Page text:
I know that Scott has already sung the praises of this film back when he saw it at Sundance, but last week, I finally got to see The Cove for myself and found it to be every bit as emotional and riveting an experience as described by not only him, but colleague after colleague. In a summer season as packed with action as any other, it was this documentary that stood out as one of the more tense and touching films of the year, and the only thing that's probably keeping any of you who can see The Cove from rushing out to do so is its subject matter...

Because The Cove is kinda sorta about dolphin slaughter.

And see, that's where I always lose people. Moviegoers can get behind a global warming lecture to the tune of $24 million on 587 screens, and lessons on how to eat healthier brought in the green (Super Size Me did a decent $11.5 million in 230 theaters at its widest; this summer's Food, Inc. has managed an alright $3.8 million in 155 theaters so far), but tell them it's a documentary that'll make you ashamed of Sea World and it's no dice. In all fairness, The Cove hasn't reached beyond 56 theaters yet in comparison, but for all its raves, it has less than half a million dollars to its name.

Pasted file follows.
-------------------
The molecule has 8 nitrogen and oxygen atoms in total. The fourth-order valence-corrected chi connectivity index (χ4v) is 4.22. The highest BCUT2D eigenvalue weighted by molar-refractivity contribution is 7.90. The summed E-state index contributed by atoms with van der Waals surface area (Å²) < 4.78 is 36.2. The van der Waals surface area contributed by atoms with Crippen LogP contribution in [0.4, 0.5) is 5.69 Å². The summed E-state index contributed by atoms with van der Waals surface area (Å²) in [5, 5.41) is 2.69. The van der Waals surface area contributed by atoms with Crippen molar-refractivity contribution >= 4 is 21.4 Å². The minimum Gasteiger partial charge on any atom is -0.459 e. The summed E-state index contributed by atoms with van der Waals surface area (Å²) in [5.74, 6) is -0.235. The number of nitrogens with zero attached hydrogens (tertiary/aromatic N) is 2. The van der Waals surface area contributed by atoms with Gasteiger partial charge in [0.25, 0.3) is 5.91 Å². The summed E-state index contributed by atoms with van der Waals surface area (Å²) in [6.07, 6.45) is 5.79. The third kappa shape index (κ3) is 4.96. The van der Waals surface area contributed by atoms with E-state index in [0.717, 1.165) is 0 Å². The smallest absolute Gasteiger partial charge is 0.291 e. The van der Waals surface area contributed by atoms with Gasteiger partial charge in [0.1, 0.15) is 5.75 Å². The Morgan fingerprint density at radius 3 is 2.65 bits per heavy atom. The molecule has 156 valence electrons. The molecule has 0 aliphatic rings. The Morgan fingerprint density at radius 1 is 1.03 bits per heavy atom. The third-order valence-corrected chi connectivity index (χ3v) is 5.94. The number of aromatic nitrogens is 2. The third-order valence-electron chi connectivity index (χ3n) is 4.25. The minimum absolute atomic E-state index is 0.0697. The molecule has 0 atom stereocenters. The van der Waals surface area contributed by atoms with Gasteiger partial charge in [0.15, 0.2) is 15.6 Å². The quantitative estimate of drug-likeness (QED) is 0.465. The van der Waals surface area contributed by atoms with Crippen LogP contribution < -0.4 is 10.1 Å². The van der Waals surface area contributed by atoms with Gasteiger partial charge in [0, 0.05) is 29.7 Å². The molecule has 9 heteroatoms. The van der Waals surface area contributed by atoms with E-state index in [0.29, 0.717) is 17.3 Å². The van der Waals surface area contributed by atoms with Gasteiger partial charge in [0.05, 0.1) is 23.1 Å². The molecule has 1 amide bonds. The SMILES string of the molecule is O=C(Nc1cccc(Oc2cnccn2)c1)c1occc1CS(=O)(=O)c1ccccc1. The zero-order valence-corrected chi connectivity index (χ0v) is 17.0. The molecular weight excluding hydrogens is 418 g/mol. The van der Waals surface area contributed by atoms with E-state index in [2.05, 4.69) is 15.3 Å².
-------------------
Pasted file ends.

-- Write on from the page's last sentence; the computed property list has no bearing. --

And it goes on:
Luckily, its distributors already seem to have a fairly dedicated expansion plan in place, but as the L.A. Times pointed out, even the socially conscious moviegoers aren't turning out nearly as much for something with such severe content (and while I can't deny that there is some graphic imagery, I can assure you that it does not dominate the film), and if the indie types won't turn out, what's to convince the average Joes and Janes that this is as close to a real-life Ocean's Eleven-type thriller* as they'll find in the cineplex and therefore worth the cost of admission?

Late last year, several of us here were championing the hell out of the sobering-to-say-the-least documentary, Dear Zachary..., and while many of our readers came across as (rightfully) affected in their comments when the film finally aired on MSNBC, several of my friends said that they probably wouldn't have watched it if they knew just how dark the story was going to get. I personally found the ultimate power of the film to come out of its final minutes, as the filmmaker came to realize the silver lining on that darkest of clouds and the true, unassuming heroes of the ordeal came to light, and I felt that that was what made it all worthwhile.

Bleak though it does get, I think it's fair to say that The Cove is more essentially entertaining than Dear Zachary... was, in that its story lends itself better to conventional ideals of heroes, villains and suspense, which makes the humanity and horror that arises out of it that much more rousing. It's a film good enough for Ben Stiller's approval, and powerful enough to give the Tokyo Film Festival second thoughts, and it has one scene with Hayden Panettiere filled with infinitely more emotion than anything in I Love You, Beth Cooper.

See it if you can. Ask about it if you can't. And don't worry -- District 9 will still be there tomorrow.

*It should be said that the crew in the film make that comparison before any of us film writers could jump on such a fitting pun.